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Man has primary products from agriculture, forestry, fishing, mining and from animals. Yet, very few of them are in the forms in which man can use them. Cotton produced by agriculture must be ginned, spun and woven to give it the form of cloth. Wheat must be ground into flour and then baked to bring it into useful form. In this manner almost every primary product must pass through a process before coming to the form as required by man. The processes by which primary products are converted into more useful form are known as manufacturing. The term industry is often used to denote it.
Industries include all types of processing of raw materials into finished products. The cultivation of sugarcane is a part of agriculture. The manufacture of sugar from sugarcane is an industry. The mining of bauxite is a primary occupation. The processing of bauxite into aluminium is an industry.
After the Industrial Revolution and the spread of the use of mechanical energy on a large scale, modern industry came into existence and spread to various parts of the world. Such industries now employ more people than primary occupations in the developed nations. Modern industries have provided a variety of machines for reducing the manual labour needed for primary occupations. Industries have provided a wide range of good which enable man to lead a comfortable life. It has given him a lot of leisure for enjoyment and reduced the drudgery of hard manual labour. All these comforts are enjoyed by mankind by consuming the resources on a large scale. Industries are thus indispensable for progress and economic development.
Classification of Industries
As there is a wide variety of industries and they may be classification the bases of size, nature of products produced and the type of management adopted. Such classification is an aid to understand the complex processes involving in industrialization. Industries are usually classified into three categories on the basis of size or scale of operation adopted like cottage industry, small scale industry and large scale industry.
Cottage industry: Cottage industry involves simple processing of goods by village artisan and his family. Local raw materials are used generally. Such cottage industry is located in the home of the artisan. There may not be a separate work place or shed. Moat of the products are meant for local use. Surplus may be sold in the weekly market or in near by town. This does not involve payment of any wages as only members of the family are employed. There are no fixed working hours. Cottage industry may be of seasonal nature when there is no work in the farm.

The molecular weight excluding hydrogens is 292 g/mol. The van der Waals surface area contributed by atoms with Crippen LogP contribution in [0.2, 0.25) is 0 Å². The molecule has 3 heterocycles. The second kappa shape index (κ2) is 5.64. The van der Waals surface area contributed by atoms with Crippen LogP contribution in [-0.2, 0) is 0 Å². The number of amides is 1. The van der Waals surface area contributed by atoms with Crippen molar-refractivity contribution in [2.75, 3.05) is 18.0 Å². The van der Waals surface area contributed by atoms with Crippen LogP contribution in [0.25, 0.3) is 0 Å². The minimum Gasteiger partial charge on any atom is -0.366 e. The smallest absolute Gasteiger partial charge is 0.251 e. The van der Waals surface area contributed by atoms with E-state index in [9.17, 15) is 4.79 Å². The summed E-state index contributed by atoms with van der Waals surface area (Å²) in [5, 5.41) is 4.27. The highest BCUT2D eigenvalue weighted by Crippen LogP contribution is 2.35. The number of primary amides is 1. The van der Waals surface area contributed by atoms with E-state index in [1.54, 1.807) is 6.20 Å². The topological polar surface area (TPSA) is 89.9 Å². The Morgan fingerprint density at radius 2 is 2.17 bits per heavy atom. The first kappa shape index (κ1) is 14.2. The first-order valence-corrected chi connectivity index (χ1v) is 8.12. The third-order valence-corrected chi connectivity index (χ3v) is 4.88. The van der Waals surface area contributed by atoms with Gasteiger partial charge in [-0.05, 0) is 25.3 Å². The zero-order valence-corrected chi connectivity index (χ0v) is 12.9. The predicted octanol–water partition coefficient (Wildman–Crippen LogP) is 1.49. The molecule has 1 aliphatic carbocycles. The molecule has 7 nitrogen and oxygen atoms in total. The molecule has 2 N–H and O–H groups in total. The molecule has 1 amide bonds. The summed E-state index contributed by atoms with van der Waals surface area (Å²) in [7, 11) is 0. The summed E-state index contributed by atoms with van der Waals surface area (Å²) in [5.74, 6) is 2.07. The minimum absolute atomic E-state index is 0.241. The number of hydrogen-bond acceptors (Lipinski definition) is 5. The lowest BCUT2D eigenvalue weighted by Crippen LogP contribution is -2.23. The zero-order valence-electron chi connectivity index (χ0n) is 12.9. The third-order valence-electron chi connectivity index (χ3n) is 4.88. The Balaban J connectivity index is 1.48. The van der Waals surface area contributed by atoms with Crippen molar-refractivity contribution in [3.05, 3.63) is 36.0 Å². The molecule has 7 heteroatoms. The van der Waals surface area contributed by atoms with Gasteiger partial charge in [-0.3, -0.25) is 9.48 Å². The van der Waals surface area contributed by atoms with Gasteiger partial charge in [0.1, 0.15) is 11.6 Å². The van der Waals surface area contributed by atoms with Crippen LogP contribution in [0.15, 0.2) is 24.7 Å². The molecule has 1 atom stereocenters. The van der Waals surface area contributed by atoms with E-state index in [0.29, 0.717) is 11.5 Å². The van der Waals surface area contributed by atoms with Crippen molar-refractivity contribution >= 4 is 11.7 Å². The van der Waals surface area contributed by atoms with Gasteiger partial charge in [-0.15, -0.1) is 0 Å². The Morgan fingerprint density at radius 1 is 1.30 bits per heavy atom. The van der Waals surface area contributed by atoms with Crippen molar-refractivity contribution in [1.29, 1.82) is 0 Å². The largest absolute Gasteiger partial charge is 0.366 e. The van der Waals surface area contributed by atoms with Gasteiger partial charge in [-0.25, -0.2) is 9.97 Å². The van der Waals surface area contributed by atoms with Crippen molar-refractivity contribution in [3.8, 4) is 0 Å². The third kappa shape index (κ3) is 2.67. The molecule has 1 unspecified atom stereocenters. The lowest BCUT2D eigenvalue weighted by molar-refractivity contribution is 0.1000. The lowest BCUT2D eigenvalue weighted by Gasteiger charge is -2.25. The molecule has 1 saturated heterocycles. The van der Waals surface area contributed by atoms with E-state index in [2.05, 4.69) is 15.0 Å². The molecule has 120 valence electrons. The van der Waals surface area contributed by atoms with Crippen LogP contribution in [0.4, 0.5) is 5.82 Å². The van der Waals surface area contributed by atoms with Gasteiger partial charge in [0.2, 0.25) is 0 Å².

Hand spinning and weaving is a cottage industries and is widely prevalent in India and other developing nations. Pottery, simple footwear and jewellery and a number of artifacts are needed by the people. These are produced by blacksmith, goldsmith, carpenters, cobbler and other artisans. The products are of excellent workmanship as they are made carefully by hand.
The growth of modern industry led to a gradual decline of cottage and village industries. The product of cottage industries were unable to compete with cheaper article produced by modern industry on a large scale. They still survive in the developing nations of Asia and Africa. In India, encouragement is given by the Government for the development of cottage industries and village handicrafts. Arrangements are made for marketing their products in India and abroad. Cottage industries serve the purpose of providing seasonal employment for agriculturist or full time employment for village artisans.
Small scale industry is different from cottage industry in that it employs a few workers on wages. Small scale industry may use mechanical power like electricity. There is a separate shed where work is carried on. Simple tools may be used and generally consumer goods are produced. Small scale industry may also produce components for large scale industry. Small scale industry requires low capital investment. The spread of electricity to rural areas encouraged growth of small scale industry in many countries. Japan has encouraged the development of small scale industry on a large scale. About two-thirds of the industrial establishments in Japan employ less than 9 workers.
A large variety of products are manufactured by small scale industries. Food products, brown sugar, vegetable oils, power loom cloth, electrical and electronic goods, matches, handmade paper, printing, leather goods are some of the common items produced. Technically qualified people are encouraged to start small scale industry. Products of small scale industries are given preference for purchase by Government departments in India.
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